Over the past several years, Canadians have seen sweeping reforms in mortgage policies. While some may consider them more restrictive, others would argue that Canada’s past reforms and continued reform is helping stabilize and control the Canadian economy. Regardless of your perspective, the Canadian home-buying and property investment landscape has changed considerably in the last five years. As 2014 comes upon us and many Canadians expect more policy changes and restrictions, it is important to know what they may be and how that impacts your home purchases or investment property portfolio, as well as to know current CMHC and Department of Finance policies regarding lending.
Mortgage Regulations in 2013
After the financial crisis of 2008, and the great recession that followed, many governments began re-evaluating policies regarding the lending habits of banking institutions. For those who are unfamiliar with Canadian mortgage lending practices, the Canadian Mortgage and Housing Corporation, CMHC, is responsible for providing mortgage default insurance to lenders. In the event that you are unable to pay off your home, this is for your lender’s protection. While the CMHC provides insurance to lenders, ultimately it is the Department of Finance that makes important changes to the rules and policies regarding lending. Over the last five years, the Department of Finance has gradually required shorter amortization periods (the lifespan of a mortgage), a better credit score and in some cases, for buyers to make larger down payments than ever before.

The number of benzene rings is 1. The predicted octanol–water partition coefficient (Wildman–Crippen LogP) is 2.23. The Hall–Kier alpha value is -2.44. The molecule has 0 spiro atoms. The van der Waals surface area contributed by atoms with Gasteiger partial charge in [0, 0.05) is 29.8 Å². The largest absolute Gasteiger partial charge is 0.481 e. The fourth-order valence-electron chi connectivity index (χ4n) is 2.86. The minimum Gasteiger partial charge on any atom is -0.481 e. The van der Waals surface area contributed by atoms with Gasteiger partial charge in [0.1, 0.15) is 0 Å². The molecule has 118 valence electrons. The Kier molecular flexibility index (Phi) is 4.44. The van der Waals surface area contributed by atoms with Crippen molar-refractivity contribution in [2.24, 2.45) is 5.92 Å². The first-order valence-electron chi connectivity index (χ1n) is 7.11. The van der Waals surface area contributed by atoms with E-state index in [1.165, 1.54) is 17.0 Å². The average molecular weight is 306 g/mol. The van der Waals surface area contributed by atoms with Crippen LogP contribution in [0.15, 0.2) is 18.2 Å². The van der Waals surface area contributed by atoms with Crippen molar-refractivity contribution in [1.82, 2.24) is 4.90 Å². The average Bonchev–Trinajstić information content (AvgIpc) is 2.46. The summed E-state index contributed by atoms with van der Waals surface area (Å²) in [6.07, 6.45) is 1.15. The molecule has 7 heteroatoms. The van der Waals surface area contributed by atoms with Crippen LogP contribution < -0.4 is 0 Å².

Before our latest depression and preceding financial crises, amortization (the lifespan of a mortgage) could be as long as 40 years. By 2013, this span had been reduced to 25 years for homes with less than 20% equity. And, mortgage holders saw an increase in carrying costs for their mortgage. Homebuyers had a shorter amount of time to repay their mortgage, ultimately buyers will pay less interest due to it. While monthly payments went up in 2013, a much larger portion of the amount paid went to the principle amount, not interest.